The narrow margins on the race give the BRDC little free cash to pay down the debt and interest alone came to 842,000 in 2011. This pushed the BRDC to a 4.5m net loss and the combination of declining ticket sales and the increasing fee could be a perfect storm this year.

A spokesperson for the British GP told Sylt “we had record crowds at Silverstone in 2011 and 2012 and during our initial sales period for this year's event ticket sales were not as strong, however they have picked up significantly in the last six to eight weeks and we are pleased to report that although the crowd will not be as big as last years it will still be one of our biggest of recent years. There are a number of influencing factors ranging from the current economic climate through to what is going on in the championship - British drivers on the podium always have a positive impact on ticket sales. Thirdly, there is no doubt about it that some people came last year, got soaking wet and didn't have a good experience. But recently with the better weather and the championship coming into Europe things have picked up and we are looking forward to welcoming a decent crowd to Silverstone for what should be an amazing event."

A senior source at the BRDC adds “I don't think we will see the BRDC making money in 2012. The Grand Prix was a failure on the basis of the weather."

It could be tough for the BRDC to raise money from its owners because of its structure. It is a Club with more than 800 senior members from the motorsport industry including former British champions Nigel Mansell and Damon Hill. Getting them all to agree to invest could prove to be tricky.

Instead, the BRDC has embarked on the daring strategy of trying to sell a lease on Silverstone for 150 years. The new owner would get control of 850 acres of land which is the BRDC's biggest asset and was valued at 11.7m by real estate advisers Jones Lang LaSalle in 2011. It would also become promoter of the British Grand Prix which would financially separate the race from the BRDC and allow the Club to pay off the debt with the proceeds.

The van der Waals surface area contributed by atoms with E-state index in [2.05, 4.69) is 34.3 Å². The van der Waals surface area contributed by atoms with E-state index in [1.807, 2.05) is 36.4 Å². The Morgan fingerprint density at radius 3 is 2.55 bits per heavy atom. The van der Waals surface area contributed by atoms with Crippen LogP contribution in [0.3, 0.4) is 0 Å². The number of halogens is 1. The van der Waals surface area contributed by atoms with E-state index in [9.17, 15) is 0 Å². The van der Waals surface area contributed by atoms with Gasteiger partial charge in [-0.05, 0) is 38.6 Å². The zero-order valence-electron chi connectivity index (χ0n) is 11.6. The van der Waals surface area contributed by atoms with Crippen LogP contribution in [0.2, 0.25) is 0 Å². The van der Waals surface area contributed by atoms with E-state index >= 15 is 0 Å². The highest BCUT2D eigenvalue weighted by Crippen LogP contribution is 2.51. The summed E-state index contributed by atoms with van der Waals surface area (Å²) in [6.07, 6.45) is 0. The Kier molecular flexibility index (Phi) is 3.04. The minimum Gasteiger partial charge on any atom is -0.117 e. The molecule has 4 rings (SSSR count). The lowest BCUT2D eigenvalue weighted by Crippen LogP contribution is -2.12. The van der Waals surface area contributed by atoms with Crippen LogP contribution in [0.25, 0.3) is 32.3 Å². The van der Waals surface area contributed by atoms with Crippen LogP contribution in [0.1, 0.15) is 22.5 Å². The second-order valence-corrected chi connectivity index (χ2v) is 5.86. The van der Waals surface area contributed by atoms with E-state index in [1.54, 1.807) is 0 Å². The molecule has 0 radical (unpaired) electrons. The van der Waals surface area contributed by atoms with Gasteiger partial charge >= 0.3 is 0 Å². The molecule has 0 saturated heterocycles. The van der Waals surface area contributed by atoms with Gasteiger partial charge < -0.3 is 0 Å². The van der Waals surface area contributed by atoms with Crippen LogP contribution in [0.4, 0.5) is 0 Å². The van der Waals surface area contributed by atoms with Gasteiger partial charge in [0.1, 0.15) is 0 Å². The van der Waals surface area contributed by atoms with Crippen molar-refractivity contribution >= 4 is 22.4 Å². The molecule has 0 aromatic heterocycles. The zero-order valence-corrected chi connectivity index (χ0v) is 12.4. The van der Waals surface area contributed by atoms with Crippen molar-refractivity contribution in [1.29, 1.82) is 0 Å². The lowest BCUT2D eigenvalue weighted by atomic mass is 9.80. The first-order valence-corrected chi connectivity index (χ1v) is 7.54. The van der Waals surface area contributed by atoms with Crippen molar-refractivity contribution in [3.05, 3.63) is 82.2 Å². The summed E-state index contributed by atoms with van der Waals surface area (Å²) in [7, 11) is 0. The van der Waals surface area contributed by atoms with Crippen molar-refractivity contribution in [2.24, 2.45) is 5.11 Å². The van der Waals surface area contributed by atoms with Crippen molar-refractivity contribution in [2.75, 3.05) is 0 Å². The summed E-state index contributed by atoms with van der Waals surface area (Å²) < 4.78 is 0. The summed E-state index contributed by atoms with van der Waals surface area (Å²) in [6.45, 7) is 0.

The BRDC did a similar deal in 2000 when marketing firm Interpublic took over management of Silverstone. The arrangement was short-lived as Interpublic made huge losses on the deal and it ended in three years early in April 2004.

The race to find a new investor has already stalled once. It began in August 2009 when the BRDC members gave permission for a lease to be granted on the land. The club then engaged PricewaterhouseCoopers to contact potential investors and entered into exclusive talks with a preferred bidder. The talks fell through and in May last year the BRDC announced it had opened discussions with other parties.

“The bidder was believed to be from Qatar but I don't think that's correct," says the BRDC source adding “I think probably the Club committed a bit too much time to that opportunity. It was given all the time in the world because they thought they were a genuine goer. I think there is now a much stronger likelihood of a deal happening."

The latest company which has been linked to Silverstone is MEPC, a property group owned by the BT pension fund. It is understood to be closing in on a 40m deal which would pave the way for a 200-acre business park development at Silverstone. If the race next week exceeds expectations then MEPC could end up being the biggest winner.

Article from Pitpass (http://www.pitpass.com):

Published: 18/06/2013